There are some delightful seaside towns such as Taormina, Syracuse and Cefalu and much of the coastline is lined with sandy beaches. With pizza, pasta and gelato on tap, you’d be hard pushed to find a better place to take the family.
- Malta and Gozo
Great for: museums, boat trips and water sports, rich architectural history, stunning rocky coastlines and beaches, family-friendly accommodation (on Gozo).
These two isles easily warrant a holiday each as they’re both packed with history and culture. Gozo is often overlooked as just a day trip destination but Claire from Suitcases and Sandcastles discovered 17 must-see sights including the ancient temples at Ggantija and beautiful clifftop walks. Gozo offers a great range of family friendly converted stone farmhouses, some of them look incredible.
On Malta, I know my sons would love the daily canon fire of the Saluting Battery in Valletta and the Malta at War Museum sounds fascinating. Older kids would no doubt enjoy exploring the underground burial chambers of the neolithic Hypogeum (aged 5+). I haven’t mentioned to my kids that Malta, the place we are not going on holiday to, also boasts a Playmobil Fun Park: one of Playmobil’s main factories is located on the island.
While much of Malta’s coastline is rocky, the north of the island has some great sandy beaches and diminutive Gozo has an even better selection. With the islands being so small, it’s easy to combine a bit of sightseeing and culture in the morning with time at the beach in the afternoon, not forgetting a long lunch to fully appreciate the blend of Italian and Arabic cuisines which the islands are famed for.
Great for: outdoor pursuits, tropical gardens, cable cars and toboggans as modes of transport, child-friendly museums, boat trips.
When I was a travel agent, Madeira only appealed to my more mature clients but after reading Nichola’s report on Global Mouse Travels, I now realise there is plenty of interest for younger visitors too. I like the idea of Madeira’s remote and tropical feel with lush foliage and steamy mountains. This is definitely one for families who enjoy the great outdoors, and the island is now starting to feature some seriously good accommodation so after a day hiking the island’s trails, you can return to a cottage or contemporary hotel to enjoy a hearty meal and a good bottle of wine.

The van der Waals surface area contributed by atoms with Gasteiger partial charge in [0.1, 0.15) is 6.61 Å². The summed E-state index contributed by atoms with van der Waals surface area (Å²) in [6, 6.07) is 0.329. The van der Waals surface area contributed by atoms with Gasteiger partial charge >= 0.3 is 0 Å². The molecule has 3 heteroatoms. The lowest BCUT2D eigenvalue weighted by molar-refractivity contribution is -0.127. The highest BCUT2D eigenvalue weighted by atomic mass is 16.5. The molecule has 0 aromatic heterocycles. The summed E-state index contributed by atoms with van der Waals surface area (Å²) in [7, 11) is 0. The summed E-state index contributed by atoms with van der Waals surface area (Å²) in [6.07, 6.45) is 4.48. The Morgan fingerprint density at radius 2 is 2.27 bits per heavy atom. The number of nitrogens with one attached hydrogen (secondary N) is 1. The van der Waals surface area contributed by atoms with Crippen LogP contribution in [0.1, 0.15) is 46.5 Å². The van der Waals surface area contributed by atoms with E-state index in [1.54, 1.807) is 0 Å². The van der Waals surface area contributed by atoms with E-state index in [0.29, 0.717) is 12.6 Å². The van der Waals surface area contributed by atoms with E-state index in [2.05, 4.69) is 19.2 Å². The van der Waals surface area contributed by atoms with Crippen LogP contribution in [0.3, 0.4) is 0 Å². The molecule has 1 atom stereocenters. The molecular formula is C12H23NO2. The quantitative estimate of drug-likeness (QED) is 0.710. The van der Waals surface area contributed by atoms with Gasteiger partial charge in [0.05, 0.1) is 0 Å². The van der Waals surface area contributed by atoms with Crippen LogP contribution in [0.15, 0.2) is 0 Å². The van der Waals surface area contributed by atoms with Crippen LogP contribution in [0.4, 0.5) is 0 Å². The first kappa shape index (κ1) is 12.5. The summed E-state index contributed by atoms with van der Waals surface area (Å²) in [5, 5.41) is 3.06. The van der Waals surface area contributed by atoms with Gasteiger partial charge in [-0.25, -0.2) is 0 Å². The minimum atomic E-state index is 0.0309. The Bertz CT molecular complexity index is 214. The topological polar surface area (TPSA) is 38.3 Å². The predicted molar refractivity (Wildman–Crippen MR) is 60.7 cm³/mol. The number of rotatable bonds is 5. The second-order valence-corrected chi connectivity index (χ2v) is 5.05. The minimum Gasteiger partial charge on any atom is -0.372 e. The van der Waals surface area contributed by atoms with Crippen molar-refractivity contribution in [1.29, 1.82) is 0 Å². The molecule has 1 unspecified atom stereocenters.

Funchal’s cable cars and toboggan route look like great fun and I know my children would enjoy pretending to be pirates aboard the Santa Maria de Colombo, a replica of Christopher Coloumbus’s ship. Pirates were once a real threat to natives and the stunning but remote Curral das Freiras valley is named after a group of nuns who took shelter there.
Madeira’s levadas, water channels which crisscross the island, provide excellent walking routes through the mountainous landscapes. Back in civilisation, the Whale Museum looks incredibly interesting (if a little harrowing) and the CR7 Museum, all about Cristiano Ronaldo, should hold a certain appeal… I might skip that one though.
So, do you have any family travel plans for Easter 2018? Do you have any good recommendations for family holidays in springtime? Let me know in the comments below.
Images (except those of Sicily) courtesy of Pixabay.